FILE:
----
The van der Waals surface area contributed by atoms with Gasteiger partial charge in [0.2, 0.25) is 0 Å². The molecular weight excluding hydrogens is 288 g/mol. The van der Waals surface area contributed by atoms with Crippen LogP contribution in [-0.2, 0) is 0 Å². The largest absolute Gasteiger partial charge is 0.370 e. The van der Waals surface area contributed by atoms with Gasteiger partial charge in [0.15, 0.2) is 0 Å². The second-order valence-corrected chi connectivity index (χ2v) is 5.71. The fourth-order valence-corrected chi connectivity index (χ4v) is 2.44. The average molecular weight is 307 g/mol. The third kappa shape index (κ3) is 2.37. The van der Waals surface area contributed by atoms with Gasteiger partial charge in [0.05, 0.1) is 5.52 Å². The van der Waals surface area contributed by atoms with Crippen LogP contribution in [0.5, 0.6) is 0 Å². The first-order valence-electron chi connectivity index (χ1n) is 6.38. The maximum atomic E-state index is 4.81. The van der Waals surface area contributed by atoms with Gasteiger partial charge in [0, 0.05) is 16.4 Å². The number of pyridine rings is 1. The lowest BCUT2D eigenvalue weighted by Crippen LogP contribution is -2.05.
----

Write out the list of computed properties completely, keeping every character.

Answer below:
The van der Waals surface area contributed by atoms with Gasteiger partial charge in [0.2, 0.25) is 0 Å². The molecular weight excluding hydrogens is 288 g/mol. The van der Waals surface area contributed by atoms with Crippen LogP contribution in [-0.2, 0) is 0 Å². The largest absolute Gasteiger partial charge is 0.370 e. The van der Waals surface area contributed by atoms with Gasteiger partial charge in [0.15, 0.2) is 0 Å². The second-order valence-corrected chi connectivity index (χ2v) is 5.71. The fourth-order valence-corrected chi connectivity index (χ4v) is 2.44. The average molecular weight is 307 g/mol. The third kappa shape index (κ3) is 2.37. The van der Waals surface area contributed by atoms with Gasteiger partial charge in [0.05, 0.1) is 5.52 Å². The van der Waals surface area contributed by atoms with Crippen LogP contribution in [0.5, 0.6) is 0 Å². The first-order valence-electron chi connectivity index (χ1n) is 6.38. The maximum atomic E-state index is 4.81. The van der Waals surface area contributed by atoms with Gasteiger partial charge in [0, 0.05) is 16.4 Å². The number of pyridine rings is 1. The lowest BCUT2D eigenvalue weighted by Crippen LogP contribution is -2.05.